Texas Woman’s University alumna and registered nurse Dawn Wilcox is counting the women in the US who have been murdered by men.
Her project is called Women Count USA, and it aims to bring attention to all the women from the United States who have been murdered by men, dating back to the 1950s. The main project is housed on the Women Count website where Wilcox records the data on murdered women in databases — their names, the date of their death, their ages, races, causes of death, pictures and more — as much information as is available. The website refers to violence against women as a public health crisis, and Wilcox has so far recorded the deaths of over 3,000 murdered women.
“It’s sort of difficult to find information,” Wilcox said. “You know, we assume that the FBI, or the Justice Department, or somebody is meticulously documenting all of this information, and they’re really not.”
The project, though spearheaded and worked on primarily by Wilcox, is in part a collaborative effort. She had the help of several volunteers in formatting the website and database, and anyone who knows of any murdered women not already on the database is welcome to email the information they have to the project’s email where it will be reviewed before being added to the database.
“I’m hoping to also take the information and make it available to the Congressional Women’s Caucus, or just some legislators,” Wilcox said. “Everybody hears statistics, but there’s something very raw about looking through, for example, the 2018 database. As you’re scrolling and scrolling and you’re not even out of January, and you’re thinking, ‘I didn’t know it was this big.’”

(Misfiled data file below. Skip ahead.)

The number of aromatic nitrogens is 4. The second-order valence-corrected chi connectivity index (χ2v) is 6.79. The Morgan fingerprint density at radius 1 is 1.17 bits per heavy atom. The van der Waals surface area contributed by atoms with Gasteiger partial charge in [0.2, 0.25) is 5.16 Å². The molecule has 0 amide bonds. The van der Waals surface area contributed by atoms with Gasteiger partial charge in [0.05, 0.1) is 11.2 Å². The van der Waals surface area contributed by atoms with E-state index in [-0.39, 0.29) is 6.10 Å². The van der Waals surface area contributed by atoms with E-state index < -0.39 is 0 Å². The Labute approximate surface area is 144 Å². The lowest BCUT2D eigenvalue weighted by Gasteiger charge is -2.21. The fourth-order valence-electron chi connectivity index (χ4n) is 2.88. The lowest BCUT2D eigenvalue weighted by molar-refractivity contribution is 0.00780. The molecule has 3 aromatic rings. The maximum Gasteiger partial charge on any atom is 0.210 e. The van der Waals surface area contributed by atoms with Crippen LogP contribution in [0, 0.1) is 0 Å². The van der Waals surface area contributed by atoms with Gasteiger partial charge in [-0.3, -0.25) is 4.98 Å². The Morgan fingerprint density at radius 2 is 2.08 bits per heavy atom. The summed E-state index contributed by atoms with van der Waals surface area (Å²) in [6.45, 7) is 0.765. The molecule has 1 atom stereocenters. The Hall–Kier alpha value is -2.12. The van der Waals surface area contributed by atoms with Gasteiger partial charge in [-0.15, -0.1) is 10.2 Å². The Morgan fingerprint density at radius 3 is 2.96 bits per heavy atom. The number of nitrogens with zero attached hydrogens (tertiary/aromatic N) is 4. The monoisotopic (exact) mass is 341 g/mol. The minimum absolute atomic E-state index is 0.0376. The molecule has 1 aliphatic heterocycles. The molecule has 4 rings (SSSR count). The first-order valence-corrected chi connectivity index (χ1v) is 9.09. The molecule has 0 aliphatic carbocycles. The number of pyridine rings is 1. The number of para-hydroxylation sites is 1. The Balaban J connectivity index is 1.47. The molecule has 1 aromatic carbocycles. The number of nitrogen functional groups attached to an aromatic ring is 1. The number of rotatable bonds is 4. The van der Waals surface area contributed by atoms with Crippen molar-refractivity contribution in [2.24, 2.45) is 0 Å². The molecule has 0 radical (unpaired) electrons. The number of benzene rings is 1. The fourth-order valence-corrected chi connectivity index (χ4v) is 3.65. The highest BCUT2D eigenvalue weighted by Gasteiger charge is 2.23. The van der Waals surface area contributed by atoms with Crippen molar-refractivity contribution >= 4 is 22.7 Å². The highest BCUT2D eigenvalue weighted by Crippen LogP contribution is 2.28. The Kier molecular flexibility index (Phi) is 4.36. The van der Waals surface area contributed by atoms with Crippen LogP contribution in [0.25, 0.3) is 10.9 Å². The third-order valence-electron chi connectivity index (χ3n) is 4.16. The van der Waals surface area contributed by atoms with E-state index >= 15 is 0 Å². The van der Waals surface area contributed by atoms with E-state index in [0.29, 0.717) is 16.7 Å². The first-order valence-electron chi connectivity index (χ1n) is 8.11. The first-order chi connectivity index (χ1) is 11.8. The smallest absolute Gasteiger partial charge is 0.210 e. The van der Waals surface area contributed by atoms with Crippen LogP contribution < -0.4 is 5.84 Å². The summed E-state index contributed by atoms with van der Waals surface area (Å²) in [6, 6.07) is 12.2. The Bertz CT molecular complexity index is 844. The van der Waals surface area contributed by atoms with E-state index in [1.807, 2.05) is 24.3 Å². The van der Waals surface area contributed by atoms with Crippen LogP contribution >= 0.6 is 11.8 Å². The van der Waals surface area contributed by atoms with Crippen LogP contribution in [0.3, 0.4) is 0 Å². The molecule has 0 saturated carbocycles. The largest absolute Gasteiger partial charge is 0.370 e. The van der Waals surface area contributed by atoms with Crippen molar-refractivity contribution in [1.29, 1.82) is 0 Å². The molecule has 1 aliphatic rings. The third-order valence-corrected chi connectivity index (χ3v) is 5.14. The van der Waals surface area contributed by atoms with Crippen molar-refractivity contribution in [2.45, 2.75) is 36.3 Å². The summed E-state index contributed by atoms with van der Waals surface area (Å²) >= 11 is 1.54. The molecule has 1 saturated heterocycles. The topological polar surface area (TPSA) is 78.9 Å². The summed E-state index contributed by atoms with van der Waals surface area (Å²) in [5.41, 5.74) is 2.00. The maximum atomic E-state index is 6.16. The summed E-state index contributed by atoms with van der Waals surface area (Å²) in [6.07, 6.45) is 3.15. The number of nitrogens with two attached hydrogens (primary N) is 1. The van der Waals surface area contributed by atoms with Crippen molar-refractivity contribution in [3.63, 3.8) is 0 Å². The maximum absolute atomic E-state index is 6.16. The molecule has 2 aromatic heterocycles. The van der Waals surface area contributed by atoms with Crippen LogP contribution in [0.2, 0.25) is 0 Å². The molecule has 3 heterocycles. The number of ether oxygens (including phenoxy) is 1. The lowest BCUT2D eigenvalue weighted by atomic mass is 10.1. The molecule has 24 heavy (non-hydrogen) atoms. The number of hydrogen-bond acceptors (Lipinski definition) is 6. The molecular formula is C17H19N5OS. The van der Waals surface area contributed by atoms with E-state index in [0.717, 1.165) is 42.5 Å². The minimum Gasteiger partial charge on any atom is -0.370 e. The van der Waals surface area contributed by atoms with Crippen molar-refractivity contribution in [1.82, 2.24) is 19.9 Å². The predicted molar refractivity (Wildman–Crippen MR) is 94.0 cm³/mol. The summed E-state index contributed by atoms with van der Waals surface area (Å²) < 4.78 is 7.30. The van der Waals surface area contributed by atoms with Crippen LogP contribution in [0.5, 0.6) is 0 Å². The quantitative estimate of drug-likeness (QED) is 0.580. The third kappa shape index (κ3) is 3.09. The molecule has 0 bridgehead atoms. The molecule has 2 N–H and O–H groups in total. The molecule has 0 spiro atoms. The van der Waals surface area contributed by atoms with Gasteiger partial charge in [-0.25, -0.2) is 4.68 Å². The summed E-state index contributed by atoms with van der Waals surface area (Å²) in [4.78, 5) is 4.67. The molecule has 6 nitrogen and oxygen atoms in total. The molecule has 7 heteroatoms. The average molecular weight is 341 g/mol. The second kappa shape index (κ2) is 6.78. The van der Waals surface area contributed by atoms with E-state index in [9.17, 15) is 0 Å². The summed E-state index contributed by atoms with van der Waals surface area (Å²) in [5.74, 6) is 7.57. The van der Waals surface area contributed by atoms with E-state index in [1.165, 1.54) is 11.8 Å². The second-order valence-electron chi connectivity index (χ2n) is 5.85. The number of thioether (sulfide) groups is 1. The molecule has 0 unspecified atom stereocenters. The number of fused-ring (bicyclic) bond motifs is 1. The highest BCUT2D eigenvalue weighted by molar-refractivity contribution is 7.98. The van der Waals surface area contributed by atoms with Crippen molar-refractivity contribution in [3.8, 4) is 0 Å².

Wilcox is currently employed full time as a nurse in the Dallas Independent School District, in addition to her work on the Women Count project. As she states in a video on the Women Count website, she was inspired to begin the project when she started research on women killed by men in the United States to find that there was no one keeping a count.
“I think it’s long overdue,” Jessica Adame, a TWU sociology graduate student with a background in criminal justice, said. “She started this because she’s seen all of these animal killings get blown up on TV, like that gorilla that got killed, how huge it made it in the media. It is sad of course, whenever animals end up dead, but she started thinking like- what about these women that go unrecognized, unnoticed?”
Wilcox plans to continue her work on the database in the future, expecting it to be a lifelong project.
“I want to encourage people not to wait for permission if you have a burning question, or you see an unmet need,” Wilcox said. “Just go right on and do it — you never know what’s going to happen.”
October is Domestic Violence Awareness Month, and an analysis of homicides from different cities has shown that one-third of men who kill their partner or former partner were publicly known to be a threat to them. Domestic violence is a topic that impacts many people — according to statistics from the National Coalition Against Domestic Violence, 1 in 4 women and 1 in 9 men will experience some form of severe domestic abuse.
“It’s such a controversial topic,” Adame said. “On the surface, it’s something that people don’t automatically assume is happening, but is happening more often than we think.”
Despite the prevalence and importance of the issue, it is estimated that the majority of intimate partner violence cases go unreported.
“I don’t think it should be something so taboo,” Adame said. “It doesn’t make anyone less of a person. It needs to be discussed more so that people are aware of the resources that are already out there.”
Any information on U.S. women murdered by men not already in the database can be emailed to firstname.lastname@example.org for review. For those interested in volunteering, or those seeking more information, check out the project’s website. Women Count can also be supported on Patreon.
Garrett Gantt can be reached via email at email@example.com.